Provocative sayings like “Sweet Spot” and “Love Me” have always been crass to me, but somehow in size 6X it merits a resounding Whoa, this is NOT okay.

“Who’s buying it?” Sometimes it’s hipster parents who whip out their wallets & roll their eyes with “it’s no big deal, get over yourself” defiance.

Other times it’s aspirational adults themselves longing for the ‘sexy=happy’ formula that eluded THEM. And often it’s that bulging demographic of 25 million tweens with an allowance and an attitude.

But the bottom line (pardon the pun) is that our pop culture is desensitizing, sexualizing, and objectifying these tiny beings, creating insecurities in wee ones that were NOT ever there before. And I’m talking girls AND boys.

There’s $7 billion a year spent in tween grooming products alone. Big bucks to be mined for corporate greed. But at what price? And what’s next, thongs for babies?

We’re all still playing the blame game of whether responsibility rests with corporate profiteering or parental impotence. It’s BOTH. We need responsibility from all parties at all levels.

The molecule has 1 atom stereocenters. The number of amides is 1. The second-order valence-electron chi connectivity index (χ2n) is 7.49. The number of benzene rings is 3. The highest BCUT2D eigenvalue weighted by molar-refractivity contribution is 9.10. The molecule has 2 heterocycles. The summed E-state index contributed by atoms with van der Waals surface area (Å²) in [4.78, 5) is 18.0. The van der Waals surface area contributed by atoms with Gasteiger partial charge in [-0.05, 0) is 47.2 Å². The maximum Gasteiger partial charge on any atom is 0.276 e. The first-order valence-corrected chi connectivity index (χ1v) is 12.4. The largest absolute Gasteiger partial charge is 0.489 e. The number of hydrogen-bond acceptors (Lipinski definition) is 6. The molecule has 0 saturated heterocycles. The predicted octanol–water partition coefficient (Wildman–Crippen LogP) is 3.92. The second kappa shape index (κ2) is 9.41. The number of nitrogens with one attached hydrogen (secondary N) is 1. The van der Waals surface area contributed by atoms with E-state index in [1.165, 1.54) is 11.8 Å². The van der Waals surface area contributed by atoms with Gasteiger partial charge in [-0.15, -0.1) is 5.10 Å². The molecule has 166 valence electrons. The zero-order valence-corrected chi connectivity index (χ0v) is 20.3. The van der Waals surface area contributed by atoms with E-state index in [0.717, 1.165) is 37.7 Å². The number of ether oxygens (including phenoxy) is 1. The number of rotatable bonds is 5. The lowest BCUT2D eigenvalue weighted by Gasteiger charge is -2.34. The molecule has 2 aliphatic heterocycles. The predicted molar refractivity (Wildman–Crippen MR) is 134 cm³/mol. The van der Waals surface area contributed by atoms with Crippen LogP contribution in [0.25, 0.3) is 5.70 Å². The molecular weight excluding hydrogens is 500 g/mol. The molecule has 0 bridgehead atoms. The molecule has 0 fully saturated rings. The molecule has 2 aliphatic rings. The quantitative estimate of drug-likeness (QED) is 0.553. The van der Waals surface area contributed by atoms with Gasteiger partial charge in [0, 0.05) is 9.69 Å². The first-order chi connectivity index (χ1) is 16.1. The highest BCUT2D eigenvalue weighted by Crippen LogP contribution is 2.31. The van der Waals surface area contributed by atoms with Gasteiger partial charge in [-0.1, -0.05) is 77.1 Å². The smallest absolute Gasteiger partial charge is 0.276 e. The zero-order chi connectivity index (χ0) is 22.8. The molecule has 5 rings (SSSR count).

We can endlessly debate “is it the parent buying it or the marketer producing it?” but I’d rather focus on fixing it…If you’d like to lend a hand, send me a note to Shaping Youth dot org, (or .com or .net too; I bought them all to launch this venture. After all, I DO know how to brand.)”

And there you have it…the seedling of an idea prompted by my own K-5 playground duty and 10 year old tween-at-the-time.

Don’t miss this Slate piece Lolita’s Closet (visual credit at left) to give you an idea of how long this tramp camp has been brewing…AND, one more flashback/flash forward to drive this point home in terms of how it’s all landing in then/now reverb: